PowerShell and #Requires

Did I run that script as admin?

Have you ever written a Powershell script only to get slapped in the face with a bunch of angry red text and an access denied message? I know at some point I have. The logical course of action is to of course google “how do I make sure I ran a script as admin” you’ll almost always get the following two lines of code.

$currentPrincipal = New-Object Security.Principal.WindowsPrincipal $([Security.Principal.WindowsIdentity]::GetCurrent())
    write-error -Message "You are not an admin, please elevate and run the script again"

That’s four whole lines of codes, and of course, you have to actually RUN that line before it will make a determination, but what if I told you starting in Powershell 4.0 it can be done in one line.

What is about_Requires?

Starting all the way back in Powershell 3.0 a feature was added that was simply known as #requires. #Requires is one of a few Powershell keywords. I’m sure you can guess that it’s purpose to set a requirement which must be met before a script can run. Somehow this particular tool has been forgotten about. What really makes this tool great, is how the #Requires statement can be added anywhere in a script. That means the moment you encounter something that has a pre-requisite you can use this flag and the script won’t run unless the criteria are met. If you want to read more details about it you can read the documentation here below.


However, since its initial conception, the toolset has been improved upon many times until it now exists in its proud 7.1 version. You can see all the changes that have been made to it here:


Enough about what – how do I use it?

If you’ve been following along you might have noticed that every time I type ‘requires’ I’ve been putting a hashtag – or the Powershell comment sign – out in front. This is because its a requirement – ha – for using the #Requires flag. As previously mentioned the best part is how it can be used anywhere in the script, but to know how to use it we should look at the what. Microsofts documentation gives us some decent starting examples.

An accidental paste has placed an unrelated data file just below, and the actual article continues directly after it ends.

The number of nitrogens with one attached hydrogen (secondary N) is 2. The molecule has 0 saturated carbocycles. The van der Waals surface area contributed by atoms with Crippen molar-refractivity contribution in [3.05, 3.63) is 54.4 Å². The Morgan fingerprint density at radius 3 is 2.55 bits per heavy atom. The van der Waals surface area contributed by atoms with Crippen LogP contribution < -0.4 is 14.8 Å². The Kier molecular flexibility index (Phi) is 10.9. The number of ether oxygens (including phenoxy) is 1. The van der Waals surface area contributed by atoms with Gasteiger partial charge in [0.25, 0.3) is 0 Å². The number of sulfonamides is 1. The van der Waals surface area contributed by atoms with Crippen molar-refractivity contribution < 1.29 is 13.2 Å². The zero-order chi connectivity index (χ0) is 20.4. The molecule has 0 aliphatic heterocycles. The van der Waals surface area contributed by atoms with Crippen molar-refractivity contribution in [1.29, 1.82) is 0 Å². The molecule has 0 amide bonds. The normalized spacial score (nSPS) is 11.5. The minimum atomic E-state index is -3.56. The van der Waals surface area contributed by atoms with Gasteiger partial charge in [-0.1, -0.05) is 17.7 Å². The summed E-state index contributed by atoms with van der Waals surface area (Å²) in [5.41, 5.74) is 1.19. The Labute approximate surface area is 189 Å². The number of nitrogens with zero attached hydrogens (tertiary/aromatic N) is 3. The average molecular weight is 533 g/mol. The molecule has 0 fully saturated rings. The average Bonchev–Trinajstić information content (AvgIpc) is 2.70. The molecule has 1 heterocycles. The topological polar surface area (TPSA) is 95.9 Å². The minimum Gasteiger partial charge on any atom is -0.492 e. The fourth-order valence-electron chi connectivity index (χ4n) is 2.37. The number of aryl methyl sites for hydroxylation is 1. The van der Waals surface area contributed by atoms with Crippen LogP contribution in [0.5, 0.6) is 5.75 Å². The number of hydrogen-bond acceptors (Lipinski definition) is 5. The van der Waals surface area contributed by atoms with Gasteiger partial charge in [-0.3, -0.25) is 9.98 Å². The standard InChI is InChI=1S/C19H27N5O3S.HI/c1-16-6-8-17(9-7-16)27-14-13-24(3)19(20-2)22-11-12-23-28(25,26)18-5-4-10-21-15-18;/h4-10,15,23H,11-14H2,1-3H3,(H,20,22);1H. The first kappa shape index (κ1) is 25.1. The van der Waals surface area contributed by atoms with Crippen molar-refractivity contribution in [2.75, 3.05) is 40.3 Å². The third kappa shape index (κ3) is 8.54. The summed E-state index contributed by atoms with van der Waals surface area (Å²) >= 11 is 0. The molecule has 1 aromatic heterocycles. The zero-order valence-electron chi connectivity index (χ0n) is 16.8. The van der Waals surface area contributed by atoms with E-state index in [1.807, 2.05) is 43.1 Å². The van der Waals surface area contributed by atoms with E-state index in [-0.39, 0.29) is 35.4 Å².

#Requires -Assembly { <Path to .dll> | <.NET assembly specification> }
#Requires -Version <N>[.<n>]
#Requires -PSSnapin <PSSnapin-Name> [-Version <N>[.<n>]]
#Requires -Modules { <Module-Name> | <Hashtable> }
#Requires -PSEdition <PSEdition-Name>
#Requires -ShellId <ShellId> -PSSnapin <PSSnapin-Name> [-Version <N>[.<n>]]
#Requires -RunAsAdministrator
  • Assembly
    • Allows you to specify that a DLL or .NET component be present in order for the script to run. Great if you are running something really complicated that leverages an API.
  • Version
    • Allows you to specify a specific version of Powershell to be installed. Such as you must have Powershell version 5.1 installed. – Scenarios include where commands are missing from older versions.
  • PSSnapin
    • Allows you to require specific snapins such as exchange or windows ad. (Not really used anymore as we now have modules)
  • Modules
    • Allows you to specify specific modules that you want to be imported for the script to run. While sessions can TRY to import modules, this checks for the modules existence before the script runs. You can import multiple.
  • PSEdition
    • Again not commonly used, but allows you to require the DESKTOP or CORE experience if your powershell script requires components that are only available due to a GUI being present.
  • ShellID
    • This feature and support has been deprecated. It was originally intended for min-shells.
  • RunAsAdministrator
    • This requires that the scripts execution is being run as or by an administrator. Easily the most important one.

Why did people forget about it?

By now I bet you’re wondering why would something so simple become completely forgotten about and be so rarely used. While I can’t say for sure I think the reason is because of terminal based Powershell editors such as ISE and VScode. Unfortunately, if you highlight a block of code and press F8 to run the current selection – the evaluation of the requirements blocks doesn’t occur. The only time the #requires tags are evaluated is if the script has been saved, and is run in its entirety by either pressing F5, or running the script from a Powershell window. While this does somewhat decrease it’s usefulness it’s still fantastic for a finished product.

How about some examples?

Lets do some examples scripts blocks.

The below code sample checks to see if the code is being run as an administrator and if its not it will yell at you.

#Requires -RunAsAdministrator
Get-ChildItem -Path C:\

The below code sample checks to see if the active directory module is available and if so gets a user. I’ve also provided an example in a screenshot of what happens when you require it to look for a module that is not present.

#Requires -Module ActiveDirectory
Get-ADUser -Identity jordan.benzing
#Requires -Module ConfigurationManager

Hopefully you embrace the power and flexibility of the #Requires options to help your scripting grow!

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